Vincent Hanley visits Ireland's new National Concert Hall ahead of its official opening.

The National Concert Hall (NCH) opens on 9 September at the old University College Dublin (UCD) building at Earlsfort Terrace in Dublin.

The building has undergone major alterations to make it fit for purpose. Michael Doherty, Assistant Principal Architect at the Office of Public Works explains that to build a brand new acoustically perfect concert hall from scratch would have been an extremely expensive exercise. He also believes that no matter how much you spend, you are not always guaranteed perfection.

The chances are that you could build a new hall and it could be a complete flop.

When work began on the repurposing of the building, the roof had to be completely removed while at the same time protecting the decorative plasterwork inside the building. An acoustic consultant was employed to provide advice on achieving the best possible result. The aim was to retain as much of the existing classical structure and decorative plasterwork as possible. Balconies were constructed and perspex discs were installed on the ceiling to assist with acoustics.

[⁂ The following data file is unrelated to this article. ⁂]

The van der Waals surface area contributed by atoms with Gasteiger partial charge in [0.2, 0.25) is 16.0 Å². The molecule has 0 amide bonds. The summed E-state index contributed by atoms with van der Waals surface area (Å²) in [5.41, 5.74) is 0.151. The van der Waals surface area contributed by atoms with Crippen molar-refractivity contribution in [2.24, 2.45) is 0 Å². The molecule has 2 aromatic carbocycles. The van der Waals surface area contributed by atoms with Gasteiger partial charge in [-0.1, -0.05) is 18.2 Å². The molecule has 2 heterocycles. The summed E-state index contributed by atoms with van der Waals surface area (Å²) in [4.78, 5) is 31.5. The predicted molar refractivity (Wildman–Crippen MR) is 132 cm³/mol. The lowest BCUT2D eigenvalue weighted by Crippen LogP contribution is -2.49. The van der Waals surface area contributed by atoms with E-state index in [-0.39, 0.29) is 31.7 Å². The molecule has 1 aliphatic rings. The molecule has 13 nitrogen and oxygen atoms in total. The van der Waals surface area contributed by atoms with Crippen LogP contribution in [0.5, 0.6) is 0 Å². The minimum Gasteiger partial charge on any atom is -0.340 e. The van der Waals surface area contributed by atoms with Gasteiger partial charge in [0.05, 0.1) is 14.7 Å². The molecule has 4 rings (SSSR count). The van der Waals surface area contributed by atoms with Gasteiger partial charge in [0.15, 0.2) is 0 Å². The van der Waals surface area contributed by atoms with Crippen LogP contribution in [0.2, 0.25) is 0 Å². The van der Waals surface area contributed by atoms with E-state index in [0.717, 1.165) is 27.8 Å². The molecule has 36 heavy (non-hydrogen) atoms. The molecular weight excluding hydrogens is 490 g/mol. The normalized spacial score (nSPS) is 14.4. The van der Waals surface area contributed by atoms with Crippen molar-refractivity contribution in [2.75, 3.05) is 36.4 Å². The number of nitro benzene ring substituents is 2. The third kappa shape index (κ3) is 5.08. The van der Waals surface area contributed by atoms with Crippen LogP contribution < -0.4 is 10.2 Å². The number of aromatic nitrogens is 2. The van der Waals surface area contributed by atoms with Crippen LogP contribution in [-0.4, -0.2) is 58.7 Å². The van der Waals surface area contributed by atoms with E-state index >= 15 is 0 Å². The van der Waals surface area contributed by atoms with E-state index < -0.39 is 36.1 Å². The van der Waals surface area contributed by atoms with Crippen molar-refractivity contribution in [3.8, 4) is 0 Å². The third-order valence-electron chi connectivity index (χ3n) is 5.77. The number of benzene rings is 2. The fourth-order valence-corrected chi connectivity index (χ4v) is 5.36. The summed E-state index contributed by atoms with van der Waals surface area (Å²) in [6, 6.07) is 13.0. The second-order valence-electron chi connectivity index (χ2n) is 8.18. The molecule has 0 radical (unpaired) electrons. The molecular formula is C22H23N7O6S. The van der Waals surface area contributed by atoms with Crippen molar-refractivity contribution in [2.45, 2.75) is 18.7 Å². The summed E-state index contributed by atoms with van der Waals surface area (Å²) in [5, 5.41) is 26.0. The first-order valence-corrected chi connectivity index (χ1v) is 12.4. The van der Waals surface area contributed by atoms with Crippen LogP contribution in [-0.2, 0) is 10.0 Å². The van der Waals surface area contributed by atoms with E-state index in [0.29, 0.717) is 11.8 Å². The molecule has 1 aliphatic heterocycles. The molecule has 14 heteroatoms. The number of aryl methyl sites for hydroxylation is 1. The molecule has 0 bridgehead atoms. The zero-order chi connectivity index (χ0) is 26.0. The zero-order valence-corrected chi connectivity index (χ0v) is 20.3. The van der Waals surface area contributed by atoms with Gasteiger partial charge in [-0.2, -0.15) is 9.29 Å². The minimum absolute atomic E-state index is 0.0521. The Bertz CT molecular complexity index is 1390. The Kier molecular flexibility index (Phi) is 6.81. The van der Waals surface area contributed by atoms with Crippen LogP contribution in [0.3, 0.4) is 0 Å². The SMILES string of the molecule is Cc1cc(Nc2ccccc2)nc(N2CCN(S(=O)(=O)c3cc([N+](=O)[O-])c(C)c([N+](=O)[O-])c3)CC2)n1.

Seating was also a major consideration in the design process with consideration given to the quantity of fabric and reflective surfaces. The empty seats assimilate the average person so that if the hall is partially empty, the acoustics remain the same. The seats in the balcony have higher backs to provide better sound reflections around the ears.

While the NCH is small by international standards, it seats just over twelve hundred people.

General Manager of the NCH Lindsay Armstrong outlines how the concert hall will be funded through a combination of state subsidy and box office revenue.

We want as many people to come and enjoy this hall as possible.

He believes that the fact that the state has invested in the building implies that it will contribute to running the concert hall. He is confident that the public will be willing to pay a bit more money to appreciate high quality entertainment in such surroundings. Commercial sponsorship of individual events which should enable the NCH to attract high calibre performers. Apart from music, Lindsay Armstrong sees potential for the hall to be used for conferences and seminars and that the building has a certain flexibility which could make it suitable for other purposes. However, he is clear that it is first and foremost a concert hall.

It is a concert hall designed primarily for classical music.

This episode of 'Summerhouse' was broadcast on 22 July 1981. The presenter is Vincent Hanley.